Start-ups need money. Desperately. But too much money raised in Seed and Series A rounds could be devastating, says London Business School Professor John Mullins.
How could that be?
Mullins, an angel investor himself, suggests that money can make start-ups sloppy, cause stupid decisions, and to make things worse, funders would want start-ups to implement Plan A no matter how immature that plan is, resulting in a complete failure.
But if that is the case, what should entrepreneurs and investors do?
Solutions are outlined in his 2014 new book “The Customer-Funded Business: Start, Finance, or Grow Your Company with Your Customers’ Cash.” In this 304-page book, Mullins introduces five models that early-stage entrepreneurs may follow to jump-start their business.
Those five models are Matchmaker models, Pay-in-advance models, Subscription models, Scarcity models, and Service-to-product models.
Matchmaker models. Airbnb and Expedia execute this model, in which the company brings together buyers and sellers but it never touches the product. Those companies then get their revenue from sellers (e.g. listers in the case of Airbnb) and buyers (renters in the case of Airbnb).
Pay-in-advance models. Traces of this model can be seen almost everywhere in our daily life. Dell, for example, demonstrates how this model works in pre-tech-boom time. You simply ask the customer to pay for the product before they will use it. An example worth studying is via.com, formerly known as flightraja.com. Established in 2006, the company set up partnerships with travel agencies. For the service fee those partner agencies pre-paid, Via promoted their travel products or services on the website, assisting those agencies to reach the most suitable and desired customers.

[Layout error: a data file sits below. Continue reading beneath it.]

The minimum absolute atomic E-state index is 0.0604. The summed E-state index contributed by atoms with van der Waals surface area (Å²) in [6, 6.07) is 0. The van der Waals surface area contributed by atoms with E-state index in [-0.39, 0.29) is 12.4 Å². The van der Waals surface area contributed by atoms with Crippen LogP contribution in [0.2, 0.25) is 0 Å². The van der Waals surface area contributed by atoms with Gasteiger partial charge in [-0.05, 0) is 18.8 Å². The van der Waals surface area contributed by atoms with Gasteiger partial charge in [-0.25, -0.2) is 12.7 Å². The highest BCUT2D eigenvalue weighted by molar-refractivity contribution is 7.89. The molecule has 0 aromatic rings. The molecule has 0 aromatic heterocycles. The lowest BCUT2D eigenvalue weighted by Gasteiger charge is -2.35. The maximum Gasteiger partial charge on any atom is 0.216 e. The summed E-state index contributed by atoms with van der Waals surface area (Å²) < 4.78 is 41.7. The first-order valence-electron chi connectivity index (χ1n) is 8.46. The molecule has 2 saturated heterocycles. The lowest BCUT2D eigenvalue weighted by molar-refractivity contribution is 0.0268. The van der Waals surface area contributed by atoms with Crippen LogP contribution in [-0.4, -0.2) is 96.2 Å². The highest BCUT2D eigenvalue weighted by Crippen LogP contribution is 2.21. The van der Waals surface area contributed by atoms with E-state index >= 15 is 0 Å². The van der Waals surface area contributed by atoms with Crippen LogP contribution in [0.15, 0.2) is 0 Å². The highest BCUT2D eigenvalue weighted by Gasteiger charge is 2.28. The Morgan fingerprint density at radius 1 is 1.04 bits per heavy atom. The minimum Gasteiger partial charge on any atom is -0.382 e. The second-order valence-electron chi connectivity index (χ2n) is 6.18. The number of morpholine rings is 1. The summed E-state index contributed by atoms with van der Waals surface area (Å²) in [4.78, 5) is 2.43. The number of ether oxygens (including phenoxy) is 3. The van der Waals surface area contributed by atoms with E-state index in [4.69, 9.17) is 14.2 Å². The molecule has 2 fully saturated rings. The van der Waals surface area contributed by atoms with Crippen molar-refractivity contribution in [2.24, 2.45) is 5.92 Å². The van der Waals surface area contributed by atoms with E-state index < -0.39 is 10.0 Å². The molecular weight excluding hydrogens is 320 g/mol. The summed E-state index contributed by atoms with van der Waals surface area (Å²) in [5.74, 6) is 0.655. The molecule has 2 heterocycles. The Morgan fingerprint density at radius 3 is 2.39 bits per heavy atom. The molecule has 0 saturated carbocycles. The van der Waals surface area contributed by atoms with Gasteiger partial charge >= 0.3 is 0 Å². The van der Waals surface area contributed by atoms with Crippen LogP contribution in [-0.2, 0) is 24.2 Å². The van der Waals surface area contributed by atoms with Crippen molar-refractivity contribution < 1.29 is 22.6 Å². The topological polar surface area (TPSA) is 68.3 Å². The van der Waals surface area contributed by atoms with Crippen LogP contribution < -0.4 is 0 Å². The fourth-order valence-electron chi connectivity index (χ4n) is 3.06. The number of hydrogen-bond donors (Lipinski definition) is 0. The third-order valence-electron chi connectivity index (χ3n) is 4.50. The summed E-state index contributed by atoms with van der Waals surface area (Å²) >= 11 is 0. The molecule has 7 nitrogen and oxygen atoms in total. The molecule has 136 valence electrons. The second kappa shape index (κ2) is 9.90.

Subscription models. This model is generally adopted by companies such as Netflix, and is very self-explanatory.
Scarcity models. Zara demonstrates the essence of this model. Companies offer products that are only available for a limited amount of time or in limited quantity, attracting customers’ instant desire to consume. A more recent attempt is detected in VentePrivee.com, a France-headquartered e-commerce company that works with suppliers to sell their excess inventories in a limited time. Sales usually last 3-5 days and are only available to registered members.
Service-to-product models. GoViral, a company that is now owned by AOL, started making viral videos to aid marketing campaigns for their clients in 2003. As content reaching millions of viewers, the company grew into a viral marketing platform and began developing products such as “Be 360°” and “Be Engaged.”
As Mullins noted in a NYC Meetup event hosted by New York Angels, companies utilizing those models share one thing in common: They require less external capital to get started, and when they do (and given their concept is proven), angles or VCs are already lining up to invest in them.
Despite the effectiveness these models may have presented, it is essential for start-ups to think carefully which ones are the best for their sake. It is also important to notice, while those models are insightful in that they offer smart alternatives to VCs, they don’t necessarily help you get business started. After all, subscriptions didn’t give birth to Netflix; it only adds glory and sustains consistent revenues.
To learn more about John Mullins or his book, you may go to: johnwmullins.com.